New Yorker Caption Contest Friday

 

         This being the end of the traditionally news-less week (for New Yorker cartoons and cartoonists) leading up to the new year, I thought why not dedicate today’s post to the New Yorker‘s Caption Contest. Last time I checked, the contest had reached its 644th offering (with a windmill drawing by Bob Eckstein).  

Background: every time I’ve been involved in a New Yorker event (usually a panel discussion) the contest comes up in the Q&A. The most frequently asked multi-part question is: How does it work? Did the cartoon originally have a caption?  Do you (the cartoonists) get to judge?

Here’s how it works (from the cartoonists perspective).  The cartoons used in the contest are taken out of the weekly batches submitted by the magazine’s cartoonists.  Sometimes the selected cartoon has a caption that is (obviously) stripped from the cartoon.  Sometimes the submitted cartoon has no caption (I sometimes submit captionless cartoons just for the hell of it to see what  caption entrants might come up with. Here’s one example.). The cartoonists have no say in the process of selecting the winning captions. 

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News:

There’s a new celebrity video posted by The New Yorker featuring the actors John C. Reilly  and Will Ferrell trying their hands/minds at captioning a bunch of cartoons:

For the record, the cartoons are (in order of appearance) by P.C. Vey, Kaamran Hafeez, Tom Toro, Tom Cheney, a second by P.C. Vey, and the final two are by Liam Walsh.  I again encourage the folks in charge of these videos to have the celebs identify the cartoonists, or at least identify the cartoonists names in full somewhere on the screen. 

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Here’s a story about a fellow who won a recent contest (the drawing at issue is by yours truly…and ouch, the drawing takes a few hits). From the Wickedlocal.com, “‘It is I, Manbunzal’: Melrose Resident Alan Leo Wins The New Yorker Caption Contest”

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Here’s a Facebook group dedicated to the contest: New Yorker Cartoon Caption Contest Rejects (and Enthusiasts). Enter all those bolded words in the search box and presto: you have an instant caption contest community.

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Very Old News: everyone interested in the contest probably already has or decided not to have this book that came out in 2008.

 

Not That Kind Of Boxing Day

    It being Boxing Day, I thought it would be fun to post an ancient New Yorker boxing drawing of mine. Then I looked up the meaning(s) of Boxing Day. A major surprise (to me) that “boxing” in this case has nothing to do with fisticuffs.

Well I’m going to post the drawing anyway, despite it having zero connection to this day. I’ve always been fond of it as it reminds me of my late step-father, a first-generation Italian who fought professionally, pre-WWII under the name Al Murphy.  After leaving the boxing trade he opened up a bar in Newark, New Jersey.

The bar was still functioning in the late 1960s when my family entered Al’s scene. A fascinating place for a little kid to visit. One of Al’s bartenders patiently taught me to play pool at the single table at the back of the bar.

I saw my first go-go girl there. She danced on a high small stage covered in tin foil. A revolving multi-colored light pointed at the stage really heightened the experience.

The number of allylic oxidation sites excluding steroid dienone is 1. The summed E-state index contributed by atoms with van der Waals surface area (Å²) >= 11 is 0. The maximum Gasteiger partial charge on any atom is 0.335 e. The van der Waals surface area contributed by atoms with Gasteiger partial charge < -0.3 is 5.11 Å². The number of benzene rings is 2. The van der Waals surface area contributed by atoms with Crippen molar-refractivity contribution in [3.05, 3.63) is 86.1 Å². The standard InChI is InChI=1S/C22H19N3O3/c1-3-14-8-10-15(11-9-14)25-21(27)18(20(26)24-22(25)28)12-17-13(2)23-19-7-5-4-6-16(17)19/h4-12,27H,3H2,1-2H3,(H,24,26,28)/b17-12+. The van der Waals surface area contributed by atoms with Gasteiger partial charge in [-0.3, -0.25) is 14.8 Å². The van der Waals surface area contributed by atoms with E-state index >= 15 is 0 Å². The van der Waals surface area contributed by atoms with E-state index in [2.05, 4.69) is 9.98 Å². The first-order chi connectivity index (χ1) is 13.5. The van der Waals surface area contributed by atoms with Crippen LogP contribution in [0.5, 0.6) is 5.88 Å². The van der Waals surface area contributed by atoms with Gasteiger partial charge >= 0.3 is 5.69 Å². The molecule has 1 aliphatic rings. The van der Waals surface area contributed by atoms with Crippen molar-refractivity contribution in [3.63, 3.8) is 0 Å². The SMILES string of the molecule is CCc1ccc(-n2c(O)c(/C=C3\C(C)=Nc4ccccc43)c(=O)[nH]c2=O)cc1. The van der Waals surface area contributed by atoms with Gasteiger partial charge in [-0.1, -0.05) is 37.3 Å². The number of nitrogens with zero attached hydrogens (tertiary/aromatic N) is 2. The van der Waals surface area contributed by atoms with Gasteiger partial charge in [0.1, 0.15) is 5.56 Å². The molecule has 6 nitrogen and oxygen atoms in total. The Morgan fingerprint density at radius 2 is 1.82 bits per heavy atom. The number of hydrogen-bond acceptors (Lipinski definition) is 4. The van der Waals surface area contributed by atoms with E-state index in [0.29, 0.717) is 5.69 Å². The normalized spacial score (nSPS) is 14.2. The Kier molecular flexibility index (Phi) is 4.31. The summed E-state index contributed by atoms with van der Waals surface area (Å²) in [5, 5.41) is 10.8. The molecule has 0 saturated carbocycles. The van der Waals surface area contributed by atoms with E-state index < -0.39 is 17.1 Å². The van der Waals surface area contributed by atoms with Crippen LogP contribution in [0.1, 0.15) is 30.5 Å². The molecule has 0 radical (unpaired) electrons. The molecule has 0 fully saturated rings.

Here’s Al behind the bar of his Hollywood Gardens. Judging by the decorations, it’s around Halloween (appears as if he’s just served his sharp-looking customer a glass of beer). Al was a barrel-chested Cadillac-driving tough guy with a cauliflower nose who, to quote Matt Damon’s Jason Bourne character in The Bourne Identitity, “knew how to take care of himself.”

As for the cartoon, there’s no doubt I was thinking of Al when I drew the boxers (he was, as I said, barrel-chested). It’s a multi-panel drawing — something you don’t see too often in the New Yorker anymore.  Back when this was published, in the issue of February 3, 1986, multi-panels were common (I think I did five of them). 

And here’s how it appeared in the magazine:

 

Blogs of Interest: A New Yorker State Of Mind & Attempted Bloggery

Two favorite blogs, both in the holiday spirit.

A New Yorker State of Mind with its ongoing fascinating deep dives into the magazine, issue by issue, beginning with the very first number.  In this case it’s the issue of December 7, 1929 (cover by Julian de Miskey). Read here.

And Attempted Bloggery shows us an E. Simms Campbell cartoon from the January 1937 issue of Esquire. To see the entire cartoon go here.

Mr. Campbell’s entry on the Spill’s A-Z:

E. Simms Campbell (photo above) Born, 1906. Died, 1971. New Yorker work: 1932 -1942. Key collections: Cuties in Arms (1943) – the earliest published collection of cartoons by an African-American cartoonist; More Cuties in Arms (also 1943); and Chorus of Cuties (1953)

 

 

 

 

The Tilley Watch Online, December 16-21, 2018

An atypical Daily week in that it was un-Trumpian.  But…Emma Allen, the New Yorker‘s cartoon editor posted a slide show review of Trump cartoons from 2018. See it here

The Daily Cartoon New Yorker contributors this week : Maggie Dai, Jason Chatfield, Elisabeth McNair, Peter Kuper, and Brendan Loper.

And over on Daily Shouts, the contributing New Yorker cartoonists: Maggie Larson, Liana Finck, Gabrielle Bell, Olivia de Recat (with Sarah Vollman), and Sara Lautman.

See all the work above, and more, here.

Also online this week: the New Yorker‘s most popular Instagram cartoons, posted by the magazine’s assistant cartoon editor, Colin Stokes.

Below: a bonus photograph from the New Yorker‘s holiday party for cartoonists last Thursday.  My colleague Felipe Galindo took this that evening and posted it online.